Part of Coventry’s resurrection was fuelled by its growth in the automotive industry. The Coventry Transport Museum [Millennium Place +44 2476234270, www.transport-museum.com/ Free] documents the city’s involvement in this sector; it also houses one of the biggest collections of British vehicles. Most of these vehicles (ranging from bicycles to fire engines) have been assembled in Coventry itself. The museum also houses the local tourist office.
Coventry is one of the most accessible cities in the region (thanks to its contribution to the transport business). You can arrive at the city via trains (located just outside the Central Coventry ring road) or bus at Pool Meadow bus station. 


kenilworth castleKenilworth (pop 22,582) in central Warwickshire warrants a visit mostly for its evocative ruins of the Kenilworth Castle. The town is easily accessed via buses that run from major cities like Coventry and Warwick.

The dramatically set ruins of the Kenilworth Castle [Castle Green, +44 1926748900 www.english-heritage.org.uk/ ad/ch £8/4.80] have been a source of inspiration to many, including writer Walter Scott, who wrote his novel Kenilworth based on this ancient structure. Constructed in the 12th century, the Kenilworth castle has housed many important figures in its heydays. These include names such as John of Gaunt (Duke of Lancaster who was responsible for the castle’s current perpendicular Gothic style), Simon de Monfort and Robert Dudley (a close associate and rumoured love interest of Queen Elizabeth I).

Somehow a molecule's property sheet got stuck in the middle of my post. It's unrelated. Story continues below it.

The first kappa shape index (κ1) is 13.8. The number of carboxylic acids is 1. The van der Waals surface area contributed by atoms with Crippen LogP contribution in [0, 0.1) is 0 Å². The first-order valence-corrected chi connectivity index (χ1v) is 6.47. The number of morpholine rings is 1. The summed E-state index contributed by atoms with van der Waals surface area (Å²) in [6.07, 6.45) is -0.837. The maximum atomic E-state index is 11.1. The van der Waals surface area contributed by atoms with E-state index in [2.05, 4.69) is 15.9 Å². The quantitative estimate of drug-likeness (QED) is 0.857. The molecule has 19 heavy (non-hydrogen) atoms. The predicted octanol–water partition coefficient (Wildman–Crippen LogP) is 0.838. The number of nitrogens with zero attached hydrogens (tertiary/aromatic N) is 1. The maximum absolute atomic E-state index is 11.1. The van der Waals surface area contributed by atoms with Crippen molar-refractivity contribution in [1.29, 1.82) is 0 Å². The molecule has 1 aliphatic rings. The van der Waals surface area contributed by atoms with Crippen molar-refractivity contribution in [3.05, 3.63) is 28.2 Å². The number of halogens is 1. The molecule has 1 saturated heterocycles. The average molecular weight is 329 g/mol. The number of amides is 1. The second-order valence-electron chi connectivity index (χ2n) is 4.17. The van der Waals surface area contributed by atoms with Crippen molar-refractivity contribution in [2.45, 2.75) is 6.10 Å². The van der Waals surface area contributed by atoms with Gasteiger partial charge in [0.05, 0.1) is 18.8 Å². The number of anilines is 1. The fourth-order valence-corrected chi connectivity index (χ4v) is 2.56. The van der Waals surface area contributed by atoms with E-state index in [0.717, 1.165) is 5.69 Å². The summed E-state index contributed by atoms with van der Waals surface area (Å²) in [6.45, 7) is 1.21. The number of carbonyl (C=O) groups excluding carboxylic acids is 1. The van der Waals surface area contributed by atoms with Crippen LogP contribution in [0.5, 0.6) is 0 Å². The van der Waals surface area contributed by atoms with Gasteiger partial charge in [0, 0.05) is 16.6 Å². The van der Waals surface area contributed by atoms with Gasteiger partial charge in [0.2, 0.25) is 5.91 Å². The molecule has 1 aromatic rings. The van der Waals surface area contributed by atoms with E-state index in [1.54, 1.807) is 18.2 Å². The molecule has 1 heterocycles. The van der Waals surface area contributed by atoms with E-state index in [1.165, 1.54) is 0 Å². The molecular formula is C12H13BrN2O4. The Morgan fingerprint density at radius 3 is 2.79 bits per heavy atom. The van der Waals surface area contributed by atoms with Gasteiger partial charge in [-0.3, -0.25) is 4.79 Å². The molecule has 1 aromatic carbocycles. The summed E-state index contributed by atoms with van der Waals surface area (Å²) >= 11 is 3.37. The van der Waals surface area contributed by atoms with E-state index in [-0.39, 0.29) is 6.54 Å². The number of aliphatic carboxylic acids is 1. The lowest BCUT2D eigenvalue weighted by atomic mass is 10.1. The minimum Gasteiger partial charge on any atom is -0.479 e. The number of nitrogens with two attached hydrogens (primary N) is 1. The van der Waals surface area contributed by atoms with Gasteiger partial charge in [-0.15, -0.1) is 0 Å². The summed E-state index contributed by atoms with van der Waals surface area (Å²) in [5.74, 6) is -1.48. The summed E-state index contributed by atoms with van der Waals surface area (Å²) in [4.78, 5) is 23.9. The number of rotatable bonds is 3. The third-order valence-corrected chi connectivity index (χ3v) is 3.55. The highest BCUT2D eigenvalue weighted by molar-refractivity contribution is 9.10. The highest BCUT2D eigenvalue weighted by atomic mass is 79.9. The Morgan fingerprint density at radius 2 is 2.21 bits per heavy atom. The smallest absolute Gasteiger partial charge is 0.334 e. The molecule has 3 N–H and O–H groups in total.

This great sandstone castle began as a humble Norman structure that was built to surround a tower. Successive owners in the 13th and 14th centuries were responsible for the castle’s expansion. Hence, the building features a mix of architectural styles that range from the Norman to the Gothic period.

The inner court of the Kenilworth Castle, features a well-preserved great hall (with its baileys that are classic of the Perpendicular Gothic style), which was used by John of Gaunt himself. The rest of the castle is divided into the Base, left-hand and right- hand courts, each a stalwart structure. The beauty of this red-pink castle is enhanced by the lush green Elizabethan garden that surrounds it. This recently restored garden had been forgotten for almost 400 years.



The small and quiet town of Warwick (pop 23,350) sees hundreds of visitors annually, thanks to its majestic Warwick Castle. This ancient town (in existence since the Neolithic period) also houses several other well-preserved historic buildings, which have survived the great fire disaster of 1694.